planting seed

Anita Roselle
Sun, 27 Aug 2017 19:51:38 PDT
Thank you for the replies,

I am in zone 7-6 in the Blue Ridge Mts. of NC. I have a sand filled cold
frame and plan to put the pots  in there as soon as they are planted. It is
a covered frame that I open occasionally if it is going to rain and it
needs some moisture, I also prop it open a different amount depending on
the temps. I have propagated perennial seeds for many years, I plant them
in the fall because most of them need a chilling to enable them to
germinate.  A  bulb that would germinate in the fall and then not have time
to go into dormancy before it gets really cold I did not know when to plant
it, especially some that are marginally hardy here. I think that I will
wait to plant those seeds until late winter, keep them in the frige. until

I just transplanted some pots of martagon lillys that I started from seed
from NARGS about 3 years ago. I was excited to find nice bulbs down near
the bottom of the pots, about 1" x 1" all nice and firm. Can't wait until
they are big enough to bloom.

Mary Sue, I have tried to navigate the wiki and have not found the article
you called out, I don't understand how to get around it and find things. I
get on the wiki and scroll down to the list of articles but I have not
found the one you ID. Am I not looking in the right place or somethinga

On Sun, Aug 27, 2017 at 12:02 PM, Rodger Whitlock <>

> Anita Roselle <> wrote:
> I am new to planting bulb seed and am not sure about planting at this
>> time of year. I have seed of Glads, Hebranthus. Lillium that will be
>> marginally hardy here. I plan to put them in a covered cold frame for
>> the winter.
>> Should I plant them now or wait till spring, if yes how late in the
>> fall should they be planted? I am concerned that they will germinate
>> now and not go dormant by winter. Have not been able to find out the
>> answer to this so your response will be helpful.
>> Look forward to hearing from you,
> But no one knows where you live!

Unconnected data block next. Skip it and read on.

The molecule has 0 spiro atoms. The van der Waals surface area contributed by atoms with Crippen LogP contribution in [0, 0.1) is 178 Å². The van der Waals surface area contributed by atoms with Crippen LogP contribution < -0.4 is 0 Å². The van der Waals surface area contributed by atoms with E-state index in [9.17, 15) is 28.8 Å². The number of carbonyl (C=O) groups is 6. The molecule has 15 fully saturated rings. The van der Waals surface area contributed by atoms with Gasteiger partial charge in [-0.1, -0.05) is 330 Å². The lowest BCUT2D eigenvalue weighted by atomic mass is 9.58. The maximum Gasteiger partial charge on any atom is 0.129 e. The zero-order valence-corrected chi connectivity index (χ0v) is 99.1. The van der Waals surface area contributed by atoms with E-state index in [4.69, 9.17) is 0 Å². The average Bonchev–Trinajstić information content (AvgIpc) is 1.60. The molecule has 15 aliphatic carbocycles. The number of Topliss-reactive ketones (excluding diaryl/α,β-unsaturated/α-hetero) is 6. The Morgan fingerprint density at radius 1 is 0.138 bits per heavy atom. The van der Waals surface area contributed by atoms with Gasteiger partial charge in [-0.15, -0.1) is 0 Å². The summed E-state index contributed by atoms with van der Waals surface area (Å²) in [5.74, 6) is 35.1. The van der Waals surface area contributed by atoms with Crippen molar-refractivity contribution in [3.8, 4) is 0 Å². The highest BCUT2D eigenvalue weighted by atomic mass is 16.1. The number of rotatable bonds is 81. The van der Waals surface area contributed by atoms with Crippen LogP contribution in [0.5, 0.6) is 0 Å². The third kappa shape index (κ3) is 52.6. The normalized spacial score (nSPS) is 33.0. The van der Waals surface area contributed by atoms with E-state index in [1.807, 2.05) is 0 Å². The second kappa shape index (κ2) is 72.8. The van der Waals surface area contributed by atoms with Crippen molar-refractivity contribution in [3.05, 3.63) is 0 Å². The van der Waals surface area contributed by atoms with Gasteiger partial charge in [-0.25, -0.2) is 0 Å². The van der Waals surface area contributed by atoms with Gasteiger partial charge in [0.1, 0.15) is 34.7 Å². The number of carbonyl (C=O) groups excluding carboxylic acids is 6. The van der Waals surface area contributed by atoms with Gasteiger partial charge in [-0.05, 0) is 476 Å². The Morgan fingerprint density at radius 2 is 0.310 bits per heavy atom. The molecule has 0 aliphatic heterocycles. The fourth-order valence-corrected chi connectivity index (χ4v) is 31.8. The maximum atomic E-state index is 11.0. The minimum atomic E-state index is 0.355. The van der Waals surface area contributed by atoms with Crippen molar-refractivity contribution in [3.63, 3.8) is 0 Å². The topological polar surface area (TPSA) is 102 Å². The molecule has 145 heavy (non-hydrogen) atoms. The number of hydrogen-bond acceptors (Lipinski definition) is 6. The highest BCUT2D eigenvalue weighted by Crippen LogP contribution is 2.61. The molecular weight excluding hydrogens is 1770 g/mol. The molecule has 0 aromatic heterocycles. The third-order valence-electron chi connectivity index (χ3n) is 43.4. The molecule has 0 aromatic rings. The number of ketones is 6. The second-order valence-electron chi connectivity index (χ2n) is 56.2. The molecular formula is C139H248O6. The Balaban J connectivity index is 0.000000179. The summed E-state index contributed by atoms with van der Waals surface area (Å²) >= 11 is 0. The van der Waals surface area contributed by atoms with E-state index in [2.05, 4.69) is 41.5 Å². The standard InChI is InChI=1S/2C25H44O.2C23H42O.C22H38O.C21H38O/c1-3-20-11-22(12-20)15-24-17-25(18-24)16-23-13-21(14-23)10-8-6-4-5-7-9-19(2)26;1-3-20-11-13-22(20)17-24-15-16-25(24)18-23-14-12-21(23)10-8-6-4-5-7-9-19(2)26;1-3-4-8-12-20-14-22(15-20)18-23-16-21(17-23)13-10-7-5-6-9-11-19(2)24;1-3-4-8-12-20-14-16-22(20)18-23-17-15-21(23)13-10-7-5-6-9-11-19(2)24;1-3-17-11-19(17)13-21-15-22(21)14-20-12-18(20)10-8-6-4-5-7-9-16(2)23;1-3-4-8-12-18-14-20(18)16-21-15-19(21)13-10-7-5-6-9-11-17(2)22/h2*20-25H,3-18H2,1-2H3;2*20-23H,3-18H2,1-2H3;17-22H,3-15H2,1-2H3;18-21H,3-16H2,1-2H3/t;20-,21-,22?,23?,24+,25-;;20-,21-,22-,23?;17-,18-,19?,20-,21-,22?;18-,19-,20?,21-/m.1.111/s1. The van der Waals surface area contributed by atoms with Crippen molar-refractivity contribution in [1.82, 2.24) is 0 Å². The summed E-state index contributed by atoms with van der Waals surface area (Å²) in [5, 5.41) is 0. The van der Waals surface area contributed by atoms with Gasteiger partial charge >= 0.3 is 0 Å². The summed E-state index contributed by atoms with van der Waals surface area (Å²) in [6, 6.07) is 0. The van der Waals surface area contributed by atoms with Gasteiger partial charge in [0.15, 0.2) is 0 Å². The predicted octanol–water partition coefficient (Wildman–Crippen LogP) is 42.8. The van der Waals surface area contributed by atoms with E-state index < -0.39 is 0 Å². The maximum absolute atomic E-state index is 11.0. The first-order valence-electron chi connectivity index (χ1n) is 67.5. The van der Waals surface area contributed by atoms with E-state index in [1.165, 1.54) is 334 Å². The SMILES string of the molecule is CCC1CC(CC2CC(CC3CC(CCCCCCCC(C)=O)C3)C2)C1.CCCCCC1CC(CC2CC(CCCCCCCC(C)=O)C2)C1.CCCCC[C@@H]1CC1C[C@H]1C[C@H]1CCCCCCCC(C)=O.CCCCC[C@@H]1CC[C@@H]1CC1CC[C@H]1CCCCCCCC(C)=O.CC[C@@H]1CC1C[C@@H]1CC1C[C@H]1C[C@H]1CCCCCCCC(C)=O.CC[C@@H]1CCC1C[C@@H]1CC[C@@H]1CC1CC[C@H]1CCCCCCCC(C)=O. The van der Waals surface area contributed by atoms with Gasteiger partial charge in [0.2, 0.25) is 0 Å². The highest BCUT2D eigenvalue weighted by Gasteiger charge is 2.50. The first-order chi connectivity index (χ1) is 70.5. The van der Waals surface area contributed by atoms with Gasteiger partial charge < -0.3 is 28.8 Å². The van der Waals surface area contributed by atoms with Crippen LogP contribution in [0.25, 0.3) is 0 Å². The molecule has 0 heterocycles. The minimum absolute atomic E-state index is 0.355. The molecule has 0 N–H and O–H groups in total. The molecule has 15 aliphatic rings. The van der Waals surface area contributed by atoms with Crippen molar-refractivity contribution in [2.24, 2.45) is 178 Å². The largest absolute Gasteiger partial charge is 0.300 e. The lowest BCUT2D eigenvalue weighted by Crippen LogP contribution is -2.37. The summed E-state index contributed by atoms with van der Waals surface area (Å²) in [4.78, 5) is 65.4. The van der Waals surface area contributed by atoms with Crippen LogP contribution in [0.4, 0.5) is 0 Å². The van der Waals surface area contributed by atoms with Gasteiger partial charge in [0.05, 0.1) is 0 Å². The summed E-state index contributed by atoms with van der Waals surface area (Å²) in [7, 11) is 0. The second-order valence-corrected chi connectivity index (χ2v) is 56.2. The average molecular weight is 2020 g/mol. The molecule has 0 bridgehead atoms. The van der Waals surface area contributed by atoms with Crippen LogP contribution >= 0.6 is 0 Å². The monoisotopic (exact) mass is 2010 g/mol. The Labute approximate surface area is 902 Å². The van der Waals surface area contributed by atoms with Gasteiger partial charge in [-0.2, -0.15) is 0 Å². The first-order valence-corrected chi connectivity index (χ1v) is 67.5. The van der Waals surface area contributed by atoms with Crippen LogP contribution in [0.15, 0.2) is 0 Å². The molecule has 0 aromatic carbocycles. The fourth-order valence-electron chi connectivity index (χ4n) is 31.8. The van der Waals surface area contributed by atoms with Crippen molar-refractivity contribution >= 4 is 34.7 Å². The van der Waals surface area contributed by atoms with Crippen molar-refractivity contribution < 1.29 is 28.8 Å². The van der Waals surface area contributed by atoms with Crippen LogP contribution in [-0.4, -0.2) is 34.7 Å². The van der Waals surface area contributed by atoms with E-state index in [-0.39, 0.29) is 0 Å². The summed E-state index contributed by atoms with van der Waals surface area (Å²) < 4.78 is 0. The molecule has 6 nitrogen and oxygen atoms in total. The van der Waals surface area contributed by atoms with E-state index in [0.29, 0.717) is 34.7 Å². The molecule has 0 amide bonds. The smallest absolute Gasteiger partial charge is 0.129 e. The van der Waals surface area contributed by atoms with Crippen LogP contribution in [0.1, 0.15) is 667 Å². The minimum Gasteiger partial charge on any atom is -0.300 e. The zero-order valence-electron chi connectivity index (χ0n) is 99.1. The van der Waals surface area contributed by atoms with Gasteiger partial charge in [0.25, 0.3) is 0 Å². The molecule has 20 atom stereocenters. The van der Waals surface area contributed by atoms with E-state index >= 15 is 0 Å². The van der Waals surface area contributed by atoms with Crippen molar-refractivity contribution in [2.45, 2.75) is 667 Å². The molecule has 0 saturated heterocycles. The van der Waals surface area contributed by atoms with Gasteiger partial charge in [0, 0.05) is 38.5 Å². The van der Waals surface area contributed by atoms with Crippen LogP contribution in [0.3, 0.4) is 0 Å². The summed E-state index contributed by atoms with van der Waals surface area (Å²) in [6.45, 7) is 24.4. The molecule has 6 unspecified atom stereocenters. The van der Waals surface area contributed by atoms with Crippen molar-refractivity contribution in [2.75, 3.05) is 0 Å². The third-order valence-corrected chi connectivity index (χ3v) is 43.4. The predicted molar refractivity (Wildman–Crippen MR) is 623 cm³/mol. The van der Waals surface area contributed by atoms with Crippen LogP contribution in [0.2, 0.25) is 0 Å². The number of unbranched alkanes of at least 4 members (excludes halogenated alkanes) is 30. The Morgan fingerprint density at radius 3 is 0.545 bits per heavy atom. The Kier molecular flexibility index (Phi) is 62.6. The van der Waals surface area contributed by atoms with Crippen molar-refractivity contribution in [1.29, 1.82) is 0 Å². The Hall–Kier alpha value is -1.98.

> People! Good gardening techniques are highly dependent on where the garden
> is. but Anita didn't say.
> Moscow? Puerto Vallarta? Minot? Las Vegas? Bellingham? Santiago? Cape
> Town? Taipei?
> Note that this involves more than climatic factors. Soil, which can vary
> significantly over very short distances, is another, and exposure yet a
> third. Examples:
> Here in Victoria, BC, we have a mild maritime climate with some light
> frosts most winters, short but severe freezes some winters. The soil is
> mostly derived from sticky blue marine clay deposited while glaciers
> depressed the land below sea level, but there are areas with quite sandy
> soil, also compliments of the glaciers. As for exposure, remember that
> peach orchardists in tricky locations plant on the north side of slopes
> where it's colder and spring flowering is later.
> A covered cold frame is a very good idea unless you are in a location with
> serious winter cold that deeply freezes the soil.
> Note that cold frames have other advantages than just protection from
> frost: they keep excessive winter rain off the plants inside, and they also
> keep some pests at bay, notably crows who are fond of plant pot labels.
> When the prevailing temperature is near freezing or higher, you will want
> to keep your cold frame(s) propped open just a little for ventilation.
> I'd sow now, water well, just once, then put the pots in the cold frame.
> Don't think you'll park them o/ut in the open and then in the cold frame
> later: if you are like me, step 2 (putting them in the cold frame) is
> likely to be overlooked later on.
> But, that said, I have to mention that when I used to sow a hundred pots a
> year, it was only when seed arrived from the various society exchanges in
> December or January that the job was possible. It's a little like
> Christopher Lloyd's advice to take cuttings when you have the opportunity
> (e.g. on a visit to someone's garden), even though it's not the "right"
> time of year.
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